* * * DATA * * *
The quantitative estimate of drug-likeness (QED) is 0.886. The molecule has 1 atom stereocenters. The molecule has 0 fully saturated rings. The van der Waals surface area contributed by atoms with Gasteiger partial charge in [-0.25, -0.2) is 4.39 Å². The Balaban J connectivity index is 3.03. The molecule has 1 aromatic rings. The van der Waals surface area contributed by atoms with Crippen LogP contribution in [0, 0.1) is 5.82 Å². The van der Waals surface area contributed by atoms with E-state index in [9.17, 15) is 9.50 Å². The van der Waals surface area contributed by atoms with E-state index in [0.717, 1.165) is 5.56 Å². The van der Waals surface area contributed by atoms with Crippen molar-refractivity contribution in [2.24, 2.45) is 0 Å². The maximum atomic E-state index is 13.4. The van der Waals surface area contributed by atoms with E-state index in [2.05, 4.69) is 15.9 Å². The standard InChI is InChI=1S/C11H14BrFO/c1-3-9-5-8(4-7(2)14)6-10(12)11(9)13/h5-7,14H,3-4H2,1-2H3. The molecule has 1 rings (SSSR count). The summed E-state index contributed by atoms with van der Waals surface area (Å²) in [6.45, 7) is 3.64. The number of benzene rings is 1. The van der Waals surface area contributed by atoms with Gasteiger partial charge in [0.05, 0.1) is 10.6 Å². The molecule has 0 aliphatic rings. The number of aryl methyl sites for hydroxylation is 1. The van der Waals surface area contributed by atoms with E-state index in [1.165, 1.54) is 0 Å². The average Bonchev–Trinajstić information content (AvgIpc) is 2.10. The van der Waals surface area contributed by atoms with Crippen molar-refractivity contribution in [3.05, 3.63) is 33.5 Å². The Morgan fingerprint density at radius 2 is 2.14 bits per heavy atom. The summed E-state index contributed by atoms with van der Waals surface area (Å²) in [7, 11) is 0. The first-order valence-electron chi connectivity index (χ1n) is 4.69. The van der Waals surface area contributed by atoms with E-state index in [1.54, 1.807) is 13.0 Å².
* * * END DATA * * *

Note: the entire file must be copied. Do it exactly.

The quantitative estimate of drug-likeness (QED) is 0.886. The molecule has 1 atom stereocenters. The molecule has 0 fully saturated rings. The van der Waals surface area contributed by atoms with Gasteiger partial charge in [-0.25, -0.2) is 4.39 Å². The Balaban J connectivity index is 3.03. The molecule has 1 aromatic rings. The van der Waals surface area contributed by atoms with Crippen LogP contribution in [0, 0.1) is 5.82 Å². The van der Waals surface area contributed by atoms with E-state index in [9.17, 15) is 9.50 Å². The van der Waals surface area contributed by atoms with E-state index in [0.717, 1.165) is 5.56 Å². The van der Waals surface area contributed by atoms with Crippen molar-refractivity contribution in [2.24, 2.45) is 0 Å². The maximum atomic E-state index is 13.4. The van der Waals surface area contributed by atoms with E-state index in [2.05, 4.69) is 15.9 Å². The standard InChI is InChI=1S/C11H14BrFO/c1-3-9-5-8(4-7(2)14)6-10(12)11(9)13/h5-7,14H,3-4H2,1-2H3. The molecule has 1 rings (SSSR count). The summed E-state index contributed by atoms with van der Waals surface area (Å²) in [6.45, 7) is 3.64. The number of benzene rings is 1. The van der Waals surface area contributed by atoms with Gasteiger partial charge in [0.05, 0.1) is 10.6 Å². The molecule has 0 aliphatic rings. The number of aryl methyl sites for hydroxylation is 1. The van der Waals surface area contributed by atoms with E-state index in [1.165, 1.54) is 0 Å². The average Bonchev–Trinajstić information content (AvgIpc) is 2.10. The van der Waals surface area contributed by atoms with Crippen molar-refractivity contribution in [3.05, 3.63) is 33.5 Å². The Morgan fingerprint density at radius 2 is 2.14 bits per heavy atom. The summed E-state index contributed by atoms with van der Waals surface area (Å²) in [7, 11) is 0. The first-order valence-electron chi connectivity index (χ1n) is 4.69. The van der Waals surface area contributed by atoms with E-state index in [1.54, 1.807) is 13.0 Å².